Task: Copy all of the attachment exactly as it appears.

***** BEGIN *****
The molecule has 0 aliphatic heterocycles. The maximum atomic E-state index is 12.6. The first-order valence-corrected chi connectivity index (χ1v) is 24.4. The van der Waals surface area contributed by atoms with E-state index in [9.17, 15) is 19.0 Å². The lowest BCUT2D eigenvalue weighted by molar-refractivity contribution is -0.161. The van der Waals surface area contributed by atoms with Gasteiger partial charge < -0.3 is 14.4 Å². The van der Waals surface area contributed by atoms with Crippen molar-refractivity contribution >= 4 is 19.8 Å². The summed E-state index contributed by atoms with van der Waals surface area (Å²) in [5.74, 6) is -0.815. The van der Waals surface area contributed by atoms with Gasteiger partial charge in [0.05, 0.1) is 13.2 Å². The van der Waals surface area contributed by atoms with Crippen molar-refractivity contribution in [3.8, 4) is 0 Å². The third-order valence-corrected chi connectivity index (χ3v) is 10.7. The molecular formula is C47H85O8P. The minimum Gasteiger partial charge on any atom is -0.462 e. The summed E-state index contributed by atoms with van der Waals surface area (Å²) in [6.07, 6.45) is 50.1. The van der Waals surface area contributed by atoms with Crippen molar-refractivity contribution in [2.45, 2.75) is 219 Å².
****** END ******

The molecule has 0 aliphatic heterocycles. The maximum atomic E-state index is 12.6. The first-order valence-corrected chi connectivity index (χ1v) is 24.4. The van der Waals surface area contributed by atoms with E-state index in [9.17, 15) is 19.0 Å². The lowest BCUT2D eigenvalue weighted by molar-refractivity contribution is -0.161. The van der Waals surface area contributed by atoms with Gasteiger partial charge < -0.3 is 14.4 Å². The van der Waals surface area contributed by atoms with Crippen molar-refractivity contribution >= 4 is 19.8 Å². The summed E-state index contributed by atoms with van der Waals surface area (Å²) in [5.74, 6) is -0.815. The van der Waals surface area contributed by atoms with Gasteiger partial charge in [0.05, 0.1) is 13.2 Å². The van der Waals surface area contributed by atoms with Crippen molar-refractivity contribution in [3.8, 4) is 0 Å². The third-order valence-corrected chi connectivity index (χ3v) is 10.7. The molecular formula is C47H85O8P. The minimum Gasteiger partial charge on any atom is -0.462 e. The summed E-state index contributed by atoms with van der Waals surface area (Å²) in [6.07, 6.45) is 50.1. The van der Waals surface area contributed by atoms with Crippen molar-refractivity contribution in [2.45, 2.75) is 219 Å².